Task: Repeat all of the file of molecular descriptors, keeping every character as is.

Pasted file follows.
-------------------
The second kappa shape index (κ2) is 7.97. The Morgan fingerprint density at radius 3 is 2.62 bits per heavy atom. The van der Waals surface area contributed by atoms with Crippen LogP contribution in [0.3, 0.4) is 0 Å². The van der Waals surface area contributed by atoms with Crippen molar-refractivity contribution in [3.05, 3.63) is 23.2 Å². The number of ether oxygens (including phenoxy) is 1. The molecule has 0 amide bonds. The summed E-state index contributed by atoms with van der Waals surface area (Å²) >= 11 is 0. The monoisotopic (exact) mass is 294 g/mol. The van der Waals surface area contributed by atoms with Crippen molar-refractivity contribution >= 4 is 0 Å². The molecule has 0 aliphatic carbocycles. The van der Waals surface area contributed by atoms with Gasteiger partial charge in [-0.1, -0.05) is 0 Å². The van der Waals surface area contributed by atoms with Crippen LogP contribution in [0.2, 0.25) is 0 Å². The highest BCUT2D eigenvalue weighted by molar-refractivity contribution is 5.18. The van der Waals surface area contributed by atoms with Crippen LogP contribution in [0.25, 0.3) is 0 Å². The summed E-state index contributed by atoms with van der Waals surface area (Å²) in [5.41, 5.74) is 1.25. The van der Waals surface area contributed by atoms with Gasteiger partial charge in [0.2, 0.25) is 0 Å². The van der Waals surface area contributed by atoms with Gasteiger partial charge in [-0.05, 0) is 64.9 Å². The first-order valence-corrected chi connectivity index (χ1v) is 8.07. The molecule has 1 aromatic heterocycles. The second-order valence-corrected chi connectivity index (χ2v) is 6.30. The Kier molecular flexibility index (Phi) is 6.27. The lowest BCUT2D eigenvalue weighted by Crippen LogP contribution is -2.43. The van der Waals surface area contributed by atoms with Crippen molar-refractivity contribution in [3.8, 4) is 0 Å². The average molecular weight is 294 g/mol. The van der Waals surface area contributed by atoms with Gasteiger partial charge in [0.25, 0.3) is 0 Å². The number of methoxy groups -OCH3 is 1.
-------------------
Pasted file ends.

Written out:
The second kappa shape index (κ2) is 7.97. The Morgan fingerprint density at radius 3 is 2.62 bits per heavy atom. The van der Waals surface area contributed by atoms with Crippen LogP contribution in [0.3, 0.4) is 0 Å². The van der Waals surface area contributed by atoms with Crippen molar-refractivity contribution in [3.05, 3.63) is 23.2 Å². The number of ether oxygens (including phenoxy) is 1. The molecule has 0 amide bonds. The summed E-state index contributed by atoms with van der Waals surface area (Å²) >= 11 is 0. The monoisotopic (exact) mass is 294 g/mol. The van der Waals surface area contributed by atoms with Crippen molar-refractivity contribution >= 4 is 0 Å². The molecule has 0 aliphatic carbocycles. The van der Waals surface area contributed by atoms with Gasteiger partial charge in [-0.1, -0.05) is 0 Å². The van der Waals surface area contributed by atoms with Crippen LogP contribution in [0.2, 0.25) is 0 Å². The highest BCUT2D eigenvalue weighted by molar-refractivity contribution is 5.18. The van der Waals surface area contributed by atoms with Crippen LogP contribution in [0.25, 0.3) is 0 Å². The summed E-state index contributed by atoms with van der Waals surface area (Å²) in [5.41, 5.74) is 1.25. The van der Waals surface area contributed by atoms with Gasteiger partial charge in [0.2, 0.25) is 0 Å². The van der Waals surface area contributed by atoms with Gasteiger partial charge in [-0.05, 0) is 64.9 Å². The first-order valence-corrected chi connectivity index (χ1v) is 8.07. The molecule has 1 aromatic heterocycles. The second-order valence-corrected chi connectivity index (χ2v) is 6.30. The Kier molecular flexibility index (Phi) is 6.27. The lowest BCUT2D eigenvalue weighted by Crippen LogP contribution is -2.43. The van der Waals surface area contributed by atoms with Crippen molar-refractivity contribution in [3.8, 4) is 0 Å². The average molecular weight is 294 g/mol. The van der Waals surface area contributed by atoms with Gasteiger partial charge in [0.25, 0.3) is 0 Å². The number of methoxy groups -OCH3 is 1.